September 5th ~ Stanley, ID
Redfish Lake is located about five miles south of Stanley and smack dab in the middle of the Sawtooth Mountains Recreation Area.
The Lake got its name from the red Sockeye Salmon that used to flourish in these waters.
“It is named for the brilliant sockeye salmon that once returned from the Pacific Ocean in such massive quantities that the lake shimmered red during spawning season. Currently, only a small percentage of the wild sockeye succeed in making through the several hydroelectric dams along their route back to the lake to spawn.” ~ Wikipedia
Today the lake area is mostly known for camping, hiking, and water sports. We decided to rent canoes for a half day to explore and get some exercise.
If one knows what they are doing (and we clearly did not), then the person sitting in the front of the canoe does most of the paddling while the one in the back steers. For some odd reason both Jan and I got seated in the front and the guys behind us.
The lake was relatively smooth save for the occasional waves from a passing boat. We rendezvoused at one point, hooking the two canoes together and shared in a small lunch that Jan had packed.
Jan and Mark decided to forge on ahead to see what was around the next (and next) corner and enjoyed a better view of the Sawtooth Mountains.
Tim and I opted to stick closer to shore and slowly work our way back toward the dock. We enjoyed watching fish in the shallow waters, spotted an enormous osprey overhead, and simply soaked in the sunshine.
Sadly for Tim, that paddling arrangement did not work out so well. While I calmly and occasionally put an oar in the water, I was surprised that when we returned to shore that his t-shirt was soaked with sweat.
Guess I’m not a very good canoe partner…
We still had part of the day remaining so decided to drive over to check out Stanley Lake, not far away.
There is a lot of construction currently underway to improve the roads and sites at the lake which limited our access. We were only able to see a morsel from an overlook.
Our campsite at Smiley Creek Lodge for the two nights was simple but certainly adequate. There is a small store and restaurant where we enjoyed a hearty breakfast one morning. They also have a large grassy area with horseshoe pits and corn hole toss game.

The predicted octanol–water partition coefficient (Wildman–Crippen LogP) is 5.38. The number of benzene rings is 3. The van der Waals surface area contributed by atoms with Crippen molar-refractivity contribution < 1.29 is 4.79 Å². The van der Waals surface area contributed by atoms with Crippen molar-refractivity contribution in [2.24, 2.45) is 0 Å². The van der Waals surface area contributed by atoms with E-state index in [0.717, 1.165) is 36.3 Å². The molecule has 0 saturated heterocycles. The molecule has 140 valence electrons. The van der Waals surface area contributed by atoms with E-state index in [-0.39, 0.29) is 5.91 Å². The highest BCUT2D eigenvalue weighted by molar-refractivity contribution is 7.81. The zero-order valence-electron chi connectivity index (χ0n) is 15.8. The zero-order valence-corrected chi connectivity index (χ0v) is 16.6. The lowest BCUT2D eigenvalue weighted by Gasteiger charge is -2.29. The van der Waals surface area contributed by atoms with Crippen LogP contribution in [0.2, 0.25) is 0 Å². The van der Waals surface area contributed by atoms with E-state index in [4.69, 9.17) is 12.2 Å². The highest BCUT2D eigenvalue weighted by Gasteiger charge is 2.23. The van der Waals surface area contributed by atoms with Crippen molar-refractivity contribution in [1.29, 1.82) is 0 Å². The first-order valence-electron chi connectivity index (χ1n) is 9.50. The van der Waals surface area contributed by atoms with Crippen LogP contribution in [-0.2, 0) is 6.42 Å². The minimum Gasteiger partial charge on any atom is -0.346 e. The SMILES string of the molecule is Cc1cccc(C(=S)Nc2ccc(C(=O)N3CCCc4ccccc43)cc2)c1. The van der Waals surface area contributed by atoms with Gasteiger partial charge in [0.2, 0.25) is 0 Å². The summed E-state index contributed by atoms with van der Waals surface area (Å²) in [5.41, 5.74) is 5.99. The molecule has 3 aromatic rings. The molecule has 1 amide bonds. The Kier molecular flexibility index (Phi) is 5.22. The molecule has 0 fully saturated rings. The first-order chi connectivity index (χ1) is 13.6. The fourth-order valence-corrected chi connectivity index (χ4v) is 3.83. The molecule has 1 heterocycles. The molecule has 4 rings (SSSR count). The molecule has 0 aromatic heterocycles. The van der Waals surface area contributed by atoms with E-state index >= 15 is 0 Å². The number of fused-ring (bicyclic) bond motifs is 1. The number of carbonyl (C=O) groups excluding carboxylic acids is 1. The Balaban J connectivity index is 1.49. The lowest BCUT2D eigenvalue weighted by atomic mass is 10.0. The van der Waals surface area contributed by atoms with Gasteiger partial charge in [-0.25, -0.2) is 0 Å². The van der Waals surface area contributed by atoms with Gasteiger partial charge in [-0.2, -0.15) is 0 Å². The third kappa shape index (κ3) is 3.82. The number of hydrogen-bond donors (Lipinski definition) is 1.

The guys got their revenge on our lack of extreme canoe paddling skills and managed to whoop us at both horseshoes and corn hole toss.
Several years ago I was introduced to this game back in the midwest when visiting Tim’s family in Illinois. I’m not sure how widely this is played and would love to hear from others who are familiar with it.
In case you have never played corn hole toss, here are the official rules, not that we adhered to them, mind you *sheepish grin*.
GRATITUDE MOMENT: Today I’m grateful that I don’t have eyes in the back of my head, as I’m quite sure Tim was making faces and unkind gestures behind me as we paddled in tandem. But he is too much of a gentleman to admit it…
Cornhole toss? Very nasty. 😝
Only if you loose…
We have Cornhole and like to play it. Perhaps we’ll get together when you’re back in Cottonwood.
Yay! Glad to find someone else who knows the game. 👍
It looks idyllic.
Lovely setting for a lovely day.
Great post ! And love the pics! And that you take time for gratitude 🙂
Thank you so much. Gratitude is what keeps me grounded and helps keep every element my life in perspective. I appreciate you stopping by and taking the time to comment. ❤️
You were smart. There’s nothing worse than having a motor conk out and having to row all the way back. True misery. Great shots!!!
HaHa, with no motor we had to row out AND back – but Im guessing that a canoe is a little easier to paddle than a motor boat would be. I feel your pain…
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So sad about the salmon – I have seen them spawning and it is quite the sight! (They’re a taste treat as well, another reason to mourn the loss of any salmon!
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That must be quite amazing to see all that red. The changes in their breeding grounds makes me sad as well.